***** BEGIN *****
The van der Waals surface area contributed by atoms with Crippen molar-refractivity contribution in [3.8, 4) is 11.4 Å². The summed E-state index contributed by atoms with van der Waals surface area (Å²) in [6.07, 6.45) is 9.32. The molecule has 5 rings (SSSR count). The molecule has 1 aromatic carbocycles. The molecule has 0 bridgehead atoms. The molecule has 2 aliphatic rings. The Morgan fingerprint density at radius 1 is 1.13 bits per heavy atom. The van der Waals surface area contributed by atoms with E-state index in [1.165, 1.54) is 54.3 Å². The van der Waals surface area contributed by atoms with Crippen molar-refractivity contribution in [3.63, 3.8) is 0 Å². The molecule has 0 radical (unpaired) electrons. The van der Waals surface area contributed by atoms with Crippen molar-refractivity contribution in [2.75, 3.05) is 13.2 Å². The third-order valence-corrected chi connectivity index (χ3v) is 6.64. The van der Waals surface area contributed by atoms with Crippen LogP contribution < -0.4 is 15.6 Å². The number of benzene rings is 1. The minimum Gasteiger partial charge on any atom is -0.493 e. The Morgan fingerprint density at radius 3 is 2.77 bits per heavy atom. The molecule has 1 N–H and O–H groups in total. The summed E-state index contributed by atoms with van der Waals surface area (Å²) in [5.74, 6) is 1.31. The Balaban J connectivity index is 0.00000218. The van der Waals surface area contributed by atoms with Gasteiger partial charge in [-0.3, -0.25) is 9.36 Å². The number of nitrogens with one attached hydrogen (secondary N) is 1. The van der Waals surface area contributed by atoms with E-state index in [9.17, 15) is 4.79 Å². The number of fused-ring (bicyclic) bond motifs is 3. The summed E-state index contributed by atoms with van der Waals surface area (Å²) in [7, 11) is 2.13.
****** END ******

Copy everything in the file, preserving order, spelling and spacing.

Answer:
The van der Waals surface area contributed by atoms with Crippen molar-refractivity contribution in [3.8, 4) is 11.4 Å². The summed E-state index contributed by atoms with van der Waals surface area (Å²) in [6.07, 6.45) is 9.32. The molecule has 5 rings (SSSR count). The molecule has 1 aromatic carbocycles. The molecule has 0 bridgehead atoms. The molecule has 2 aliphatic rings. The Morgan fingerprint density at radius 1 is 1.13 bits per heavy atom. The van der Waals surface area contributed by atoms with E-state index in [1.165, 1.54) is 54.3 Å². The van der Waals surface area contributed by atoms with Crippen molar-refractivity contribution in [3.63, 3.8) is 0 Å². The molecule has 0 radical (unpaired) electrons. The van der Waals surface area contributed by atoms with Crippen molar-refractivity contribution in [2.75, 3.05) is 13.2 Å². The third-order valence-corrected chi connectivity index (χ3v) is 6.64. The van der Waals surface area contributed by atoms with Crippen LogP contribution < -0.4 is 15.6 Å². The number of benzene rings is 1. The minimum Gasteiger partial charge on any atom is -0.493 e. The Morgan fingerprint density at radius 3 is 2.77 bits per heavy atom. The molecule has 1 N–H and O–H groups in total. The summed E-state index contributed by atoms with van der Waals surface area (Å²) in [5.74, 6) is 1.31. The Balaban J connectivity index is 0.00000218. The van der Waals surface area contributed by atoms with Gasteiger partial charge in [-0.3, -0.25) is 9.36 Å². The number of nitrogens with one attached hydrogen (secondary N) is 1. The van der Waals surface area contributed by atoms with E-state index in [9.17, 15) is 4.79 Å². The number of fused-ring (bicyclic) bond motifs is 3. The summed E-state index contributed by atoms with van der Waals surface area (Å²) in [7, 11) is 2.13.